Now to the steadier havens of Fine Arts and the Studio for Immediate Spaces. I had the privilege of meeting the Fine Arts graduates prior to their final presentation at Looiersgracht 60, and found more or less what I had been presented with already, during the studio visits.
Knowing a bit more beforehand (I would recommend more time in between studio visits and finals, I know this was also the intention, but why not already at the end of the first year and maybe a second round during the first half of the second year? (@Department Director).
Much to my appreciation, this group has stuck together and decided on a joint venue. I do understand the idea behind the previous Festival of Choices format, putting artists directly in touch with miscellaneous exhibition spaces in the city of Amsterdam, and thereby with a possible future reality, but this also creates unequal conditions for those artists and less of a choice than one might wish for – one of the main reasons P/////AKT stopped participating after the second edition.
Having said that, the overall presentation at Looiersgracht 60 came across as a proper exhibition with sensitive and intelligent works. Perhaps a bit cautious and polite, though, maybe as much a consequence of the graduates respecting each other as a product of the characteristics and possibilities of the space. Special compliments to Tatsuhiko Togashi for successfully and poetically using the space to his advantage, to Timo Demollin for conceptually and critically addressing the context and conditions, to Johanna Arco for her strangely hypnotising video and to Loidys Carnero for his interesting and well-executed project.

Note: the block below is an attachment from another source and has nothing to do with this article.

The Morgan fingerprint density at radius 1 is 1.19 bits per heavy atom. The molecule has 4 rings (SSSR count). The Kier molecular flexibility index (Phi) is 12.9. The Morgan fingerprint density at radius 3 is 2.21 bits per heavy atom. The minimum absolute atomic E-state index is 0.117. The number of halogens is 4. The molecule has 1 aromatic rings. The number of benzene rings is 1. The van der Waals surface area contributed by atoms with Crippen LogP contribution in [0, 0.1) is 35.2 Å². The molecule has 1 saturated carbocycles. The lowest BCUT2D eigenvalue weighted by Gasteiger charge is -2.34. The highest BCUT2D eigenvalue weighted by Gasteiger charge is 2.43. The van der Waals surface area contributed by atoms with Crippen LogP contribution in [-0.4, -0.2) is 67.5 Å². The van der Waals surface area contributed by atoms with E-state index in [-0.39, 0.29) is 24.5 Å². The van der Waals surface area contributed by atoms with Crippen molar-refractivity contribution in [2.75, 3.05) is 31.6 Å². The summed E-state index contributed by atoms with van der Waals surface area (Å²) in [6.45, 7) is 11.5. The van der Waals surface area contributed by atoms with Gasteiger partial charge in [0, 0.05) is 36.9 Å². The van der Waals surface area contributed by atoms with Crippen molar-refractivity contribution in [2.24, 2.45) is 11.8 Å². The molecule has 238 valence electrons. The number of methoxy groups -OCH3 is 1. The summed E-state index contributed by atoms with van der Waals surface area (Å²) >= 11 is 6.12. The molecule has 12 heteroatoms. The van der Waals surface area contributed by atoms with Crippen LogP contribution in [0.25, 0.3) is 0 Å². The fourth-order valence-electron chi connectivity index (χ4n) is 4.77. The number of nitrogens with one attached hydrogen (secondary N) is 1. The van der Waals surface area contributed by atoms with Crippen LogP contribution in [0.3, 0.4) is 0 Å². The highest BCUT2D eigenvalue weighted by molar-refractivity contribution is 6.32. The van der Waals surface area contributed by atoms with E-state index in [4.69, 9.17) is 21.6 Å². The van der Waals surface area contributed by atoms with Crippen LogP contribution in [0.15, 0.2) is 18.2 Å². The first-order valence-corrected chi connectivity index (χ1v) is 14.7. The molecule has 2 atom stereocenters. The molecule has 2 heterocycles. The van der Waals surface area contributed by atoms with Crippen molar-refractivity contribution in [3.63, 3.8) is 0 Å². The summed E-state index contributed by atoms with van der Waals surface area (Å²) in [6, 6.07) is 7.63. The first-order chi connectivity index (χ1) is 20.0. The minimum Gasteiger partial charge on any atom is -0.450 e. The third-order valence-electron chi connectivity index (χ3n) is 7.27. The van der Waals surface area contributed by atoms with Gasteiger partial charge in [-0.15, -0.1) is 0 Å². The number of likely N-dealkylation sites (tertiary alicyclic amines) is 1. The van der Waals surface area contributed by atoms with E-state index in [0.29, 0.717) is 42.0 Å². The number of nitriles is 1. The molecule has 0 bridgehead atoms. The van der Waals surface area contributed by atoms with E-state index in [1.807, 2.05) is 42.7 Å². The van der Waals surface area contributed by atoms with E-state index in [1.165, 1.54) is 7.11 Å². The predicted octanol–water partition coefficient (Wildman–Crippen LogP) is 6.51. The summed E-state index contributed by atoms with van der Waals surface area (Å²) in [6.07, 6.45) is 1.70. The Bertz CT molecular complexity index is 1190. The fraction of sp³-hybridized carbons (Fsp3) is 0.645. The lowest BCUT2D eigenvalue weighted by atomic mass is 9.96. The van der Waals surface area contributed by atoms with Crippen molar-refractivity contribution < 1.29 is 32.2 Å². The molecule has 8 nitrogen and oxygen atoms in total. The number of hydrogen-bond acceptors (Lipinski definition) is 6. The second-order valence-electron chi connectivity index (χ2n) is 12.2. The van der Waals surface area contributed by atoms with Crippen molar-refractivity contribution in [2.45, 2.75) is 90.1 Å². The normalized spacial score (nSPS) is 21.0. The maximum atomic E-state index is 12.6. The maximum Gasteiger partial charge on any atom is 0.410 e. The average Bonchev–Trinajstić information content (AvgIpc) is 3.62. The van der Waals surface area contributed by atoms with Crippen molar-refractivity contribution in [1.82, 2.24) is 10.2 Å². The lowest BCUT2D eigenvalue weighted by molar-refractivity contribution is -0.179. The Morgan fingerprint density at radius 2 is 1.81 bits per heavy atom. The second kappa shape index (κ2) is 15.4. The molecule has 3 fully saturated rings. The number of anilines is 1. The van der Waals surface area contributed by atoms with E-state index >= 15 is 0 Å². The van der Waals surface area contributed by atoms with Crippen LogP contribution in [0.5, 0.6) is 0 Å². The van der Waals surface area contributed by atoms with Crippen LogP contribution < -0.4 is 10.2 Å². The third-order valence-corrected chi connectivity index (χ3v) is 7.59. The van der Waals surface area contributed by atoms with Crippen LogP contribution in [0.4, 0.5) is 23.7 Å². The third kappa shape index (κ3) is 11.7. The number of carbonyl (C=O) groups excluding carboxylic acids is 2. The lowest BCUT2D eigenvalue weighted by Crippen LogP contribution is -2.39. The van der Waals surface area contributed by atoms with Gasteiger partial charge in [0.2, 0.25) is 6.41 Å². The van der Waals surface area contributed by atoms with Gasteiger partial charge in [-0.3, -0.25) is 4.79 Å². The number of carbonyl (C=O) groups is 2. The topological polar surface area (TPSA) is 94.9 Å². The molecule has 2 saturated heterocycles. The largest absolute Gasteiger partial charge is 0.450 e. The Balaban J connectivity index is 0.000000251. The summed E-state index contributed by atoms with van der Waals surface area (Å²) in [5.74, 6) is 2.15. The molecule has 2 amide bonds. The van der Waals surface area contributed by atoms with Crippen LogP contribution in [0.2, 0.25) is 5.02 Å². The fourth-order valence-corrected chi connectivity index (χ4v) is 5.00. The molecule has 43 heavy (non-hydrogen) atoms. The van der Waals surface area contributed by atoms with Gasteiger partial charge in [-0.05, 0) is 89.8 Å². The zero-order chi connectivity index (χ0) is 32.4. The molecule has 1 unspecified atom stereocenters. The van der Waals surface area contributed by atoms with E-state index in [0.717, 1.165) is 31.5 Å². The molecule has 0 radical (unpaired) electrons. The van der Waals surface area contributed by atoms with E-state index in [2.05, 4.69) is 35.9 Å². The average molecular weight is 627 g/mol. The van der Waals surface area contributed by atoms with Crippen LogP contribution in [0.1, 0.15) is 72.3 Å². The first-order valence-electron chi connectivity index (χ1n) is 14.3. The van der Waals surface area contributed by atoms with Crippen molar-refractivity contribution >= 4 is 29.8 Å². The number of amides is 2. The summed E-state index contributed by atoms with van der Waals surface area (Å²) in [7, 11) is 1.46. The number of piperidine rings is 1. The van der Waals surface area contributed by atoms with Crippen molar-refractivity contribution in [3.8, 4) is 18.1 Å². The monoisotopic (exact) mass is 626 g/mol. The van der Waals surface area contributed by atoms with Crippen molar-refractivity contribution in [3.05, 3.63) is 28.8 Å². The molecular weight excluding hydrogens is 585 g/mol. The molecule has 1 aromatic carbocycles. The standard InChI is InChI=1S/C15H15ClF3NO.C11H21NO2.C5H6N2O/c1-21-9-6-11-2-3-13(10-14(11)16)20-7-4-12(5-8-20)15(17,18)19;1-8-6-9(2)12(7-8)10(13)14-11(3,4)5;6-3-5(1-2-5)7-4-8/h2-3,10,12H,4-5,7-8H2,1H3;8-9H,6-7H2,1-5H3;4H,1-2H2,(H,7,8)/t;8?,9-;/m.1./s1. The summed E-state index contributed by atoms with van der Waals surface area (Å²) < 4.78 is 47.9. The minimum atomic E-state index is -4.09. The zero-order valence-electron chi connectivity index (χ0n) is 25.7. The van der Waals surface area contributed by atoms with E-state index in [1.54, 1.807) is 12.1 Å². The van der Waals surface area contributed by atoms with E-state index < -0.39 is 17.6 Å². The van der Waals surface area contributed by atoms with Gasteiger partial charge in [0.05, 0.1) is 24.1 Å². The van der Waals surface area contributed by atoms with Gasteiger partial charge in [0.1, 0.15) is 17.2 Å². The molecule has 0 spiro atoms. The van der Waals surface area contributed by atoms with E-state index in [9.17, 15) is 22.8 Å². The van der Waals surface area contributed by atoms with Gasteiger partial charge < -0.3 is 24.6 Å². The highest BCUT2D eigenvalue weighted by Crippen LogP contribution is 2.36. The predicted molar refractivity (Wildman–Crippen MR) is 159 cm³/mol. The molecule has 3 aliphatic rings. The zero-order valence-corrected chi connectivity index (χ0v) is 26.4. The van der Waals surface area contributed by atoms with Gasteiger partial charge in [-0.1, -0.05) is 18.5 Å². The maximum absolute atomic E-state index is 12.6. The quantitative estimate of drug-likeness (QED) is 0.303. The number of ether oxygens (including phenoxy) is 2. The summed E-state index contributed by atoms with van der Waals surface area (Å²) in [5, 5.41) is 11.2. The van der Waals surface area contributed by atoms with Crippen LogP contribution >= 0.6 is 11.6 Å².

While the Fine Arts presentation provided some mental pops, the Studio for Immediate Spaces managed to achieve that through a strong physical presence. Some highlights: Niels Albers with a beautiful and highly accomplished slaughterhouse abstraction; Liene Pavlovska offering a compact David Lynch-esque experience; and a monumental building-site sculpture by Rein Verhoef. I learned that some of the students had some trouble completing the theoretical part of the course, but they did manage to use the space boldly and daringly, obviously spending many, many hours on a location where they could work relatively freely. While this doesn’t necessarily result in better inherent quality, it is a quality in itself – one which P/////AKT always strongly advocates.
As I have started to learn over the past couple of years, the Sandberg has developed into an institution consisting of various and apparently distinctive courses that I should not take at face value or judge by their names. Dirty Arts and Studio for Immediate Spaces are properly indicative of overlapping directions, more often than not often resulting in art. Design just sounds like design, though, although the course apparently sets out to “respond through design to world issues and question the relationship between practice and politics”. Yet I found some works here, by Juan Pablo Mejía and Asja Keeman for instance, which could easily have come from a fine-art practice and survive as autonomous pieces. Which is proof of the institution’s open approach when it comes to traditional boundaries between disciplines. I’m very sad to have missed the time-based events from temporary programme Master of Voice, as well as main department Critical Studies’ presentations and gatherings. For that reason alone, I have to admit that the graduation website updated with final works has turned out to be a fantastic tool for the likes of me … I am very much looking forward to the publication. Thank you, all Sandbergers!
Nienke Vijlbrief is founding director of P/////AKT, platform for contemporary art.